For a moment, Jim Duffy contemplates booking a cruise, then remembers he can’t imagine anything worse.
Never say never! But you will not get me on a cruise ship in month of Sundays. I could not imagine anything worse than spending seven days confined on a floating tenement being carried from port to port, while I am nudged into recreational activity with my new shipmates, one of whom may be carrying the lurgy.
Despite this, in a week when the First Minister would probably love to escape for a quiet, anonymous cruise where the chances of her bumping into her old boss are slim to none, I almost considered booking a cruise holiday.
Well, I considered the crazy notion for five minutes then swiftly moved on once I had read, yet again, about another cruise-liner having to come back to port early. It seems that the Royal Caribbean ship Oasis of the Seas is not living up to its name. The liner is coming home early after more than 270 crew and passengers fell ill.
It seems a norovirus bug has incapacitated so many that people have been confined to their rooms. Fair play to Royal Caribbean though who have stated that all passengers will receive full refunds. A generous gesture that others in the travel industry could do well tocopy. But, I still can’t get my head around why anyone would want to be confined on a floating holiday camp for long periods of time, particularly as it costs a small fortune.
The whole concept of taking a large block of flats, turning it on its side, then attaching it to a ship’s hull confuses me somewhat. If you have a look at the big cruise ships these days, they are mammoth beasts. Mini horizontal skyscrapers – planted on several thousand tonnes of steel, bobbing up and down in the ocean – feel a bit daunting to me. Rows and rows of windows stacked up on floor upon floor of cabin levels. Trying to find your room on one of these things after a night in the bar must be like spinning a Rubik’s Cube and hoping for the one side to come out yellow. Add to this the complexity of stairwells, lifts and galleries and it seems it will take passengers a week just get to grips with their bearings.
Then we have the activities on board. Many of you might remember Butlins holiday camps when you were younger. Or maybe even Su Pollard as Peggy Ollerenshaw beaming out “Hi de hi” over the tannoy in the BBC fictional portrayal of a holiday camp. It was organised fun at different times of the day with some theatre, some disco and some shows thrown in. And let’s not forget the bingo and the fun in the pool. Yes, these are all available on board your luxury cruise in the 21st century. Of course, all looking a whole lot swankier. There are casinos, slot machines, video game booths for the kids and big water chutes to have fun on. Nothing has really changed here, except the price!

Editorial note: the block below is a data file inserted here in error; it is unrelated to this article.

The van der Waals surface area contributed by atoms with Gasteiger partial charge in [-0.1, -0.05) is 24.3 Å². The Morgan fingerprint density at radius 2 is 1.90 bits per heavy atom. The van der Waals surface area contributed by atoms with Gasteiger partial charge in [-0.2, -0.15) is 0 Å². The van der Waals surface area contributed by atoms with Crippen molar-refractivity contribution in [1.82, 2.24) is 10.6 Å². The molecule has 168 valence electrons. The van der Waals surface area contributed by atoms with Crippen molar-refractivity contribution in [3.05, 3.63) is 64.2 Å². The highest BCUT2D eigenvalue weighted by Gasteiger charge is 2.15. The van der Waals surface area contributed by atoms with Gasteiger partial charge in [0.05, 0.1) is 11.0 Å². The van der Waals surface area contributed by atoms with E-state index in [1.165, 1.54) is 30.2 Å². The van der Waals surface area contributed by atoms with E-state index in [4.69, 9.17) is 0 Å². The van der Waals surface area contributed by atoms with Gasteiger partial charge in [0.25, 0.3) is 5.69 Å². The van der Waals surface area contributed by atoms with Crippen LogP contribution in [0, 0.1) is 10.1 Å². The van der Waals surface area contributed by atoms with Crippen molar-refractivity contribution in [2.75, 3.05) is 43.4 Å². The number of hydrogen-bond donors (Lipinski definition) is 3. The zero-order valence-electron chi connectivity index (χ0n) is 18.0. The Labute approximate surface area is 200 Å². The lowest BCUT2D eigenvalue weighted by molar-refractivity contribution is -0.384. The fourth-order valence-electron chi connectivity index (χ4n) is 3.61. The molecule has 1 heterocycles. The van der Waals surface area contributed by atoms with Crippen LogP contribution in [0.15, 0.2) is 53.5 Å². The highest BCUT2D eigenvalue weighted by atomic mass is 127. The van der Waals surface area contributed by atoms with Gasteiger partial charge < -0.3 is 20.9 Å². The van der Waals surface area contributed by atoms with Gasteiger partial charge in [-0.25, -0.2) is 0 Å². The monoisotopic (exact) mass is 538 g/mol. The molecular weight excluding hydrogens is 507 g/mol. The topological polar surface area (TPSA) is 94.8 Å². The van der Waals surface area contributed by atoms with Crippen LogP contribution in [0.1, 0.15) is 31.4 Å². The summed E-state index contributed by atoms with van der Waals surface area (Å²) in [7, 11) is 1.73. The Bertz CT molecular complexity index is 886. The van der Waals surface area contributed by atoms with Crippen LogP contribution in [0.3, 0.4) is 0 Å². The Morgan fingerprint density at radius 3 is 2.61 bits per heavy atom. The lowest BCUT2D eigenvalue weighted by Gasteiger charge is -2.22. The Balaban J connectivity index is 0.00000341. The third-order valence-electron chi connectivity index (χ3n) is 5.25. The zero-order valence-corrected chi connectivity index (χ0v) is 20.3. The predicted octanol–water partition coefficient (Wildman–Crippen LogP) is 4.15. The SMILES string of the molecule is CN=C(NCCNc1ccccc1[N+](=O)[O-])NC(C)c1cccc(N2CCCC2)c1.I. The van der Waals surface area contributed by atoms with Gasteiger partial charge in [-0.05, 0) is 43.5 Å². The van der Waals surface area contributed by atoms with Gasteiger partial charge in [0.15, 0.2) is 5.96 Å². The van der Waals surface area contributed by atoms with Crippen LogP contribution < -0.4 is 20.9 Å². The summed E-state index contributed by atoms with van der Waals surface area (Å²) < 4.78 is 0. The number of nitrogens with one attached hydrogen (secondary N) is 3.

Then there is the dining experience. Depending on how much you want to pay, you can queue up with the rest of your shipmates or get a slot for dinner trussed up in black tie outfits hoping for a picture with the captain. Liners these days have multiple restaurants. But, they need them as the huge amount of people requiring grub every four hours is a gigantic undertaking. And there will always be those shipmates who like to get there early to get the best seats. Eating and drinking on cruise liners appears to be a big focus on the offering. But, it is here that human weakness comes to the fore as bugs, mites and germs love a good feast in a closed environment.
So, inevitably throughout the cruise industry there are outbreaks of illnesses like norovirus. In 2018, there were 12 serious outbreaks of gastrointestinal intestinal illness on big cruise ships. And, with thousands of crew and passengers on the biggest ships, these viruses can spread like wildfire. It seems hand sanitizer dispensers are everywhere on these ships. That sounds like a local NHS hospital to me.
Combine all of this with the fact that I need to go through all the palaver of getting on a plane simply to get to my cruise ship and it adds to my reticence to go cruising. Let’s not forget the weather. Whether you head to the Caribbean or the Med, there are always days when the sea is a bit bumpy. This must make sitting in the ship’s cinema interesting!
No, I can safely say that my mind is closed to jumping into a giant sardine can that is all at sea for a seven-day cruise. But, unlike me, there is an astonishing number of people who just love it.
Perhaps it takes a certain type to want to mix at such close quarters with 6,000 people on a floating hotel that has a 24-hour promenade – a bit like Blackpool. I admire those happy wanderers who are willing to queue to get on, queue to eat then queue to get off. Maybe the open-air laser tag range or the go karting at sea is what gets them all fired up. But, having queued up for so much, I’d want to lie down and sunbathe – if I can get my towel on a sun bed. After all, there is some big competition here with so many shipmates to contend with.
This industry is booming with new bigger and fancier ships on order and coming on stream. But, I’ll be happy to say “bon voyage” from the pier as they sail off into the distance.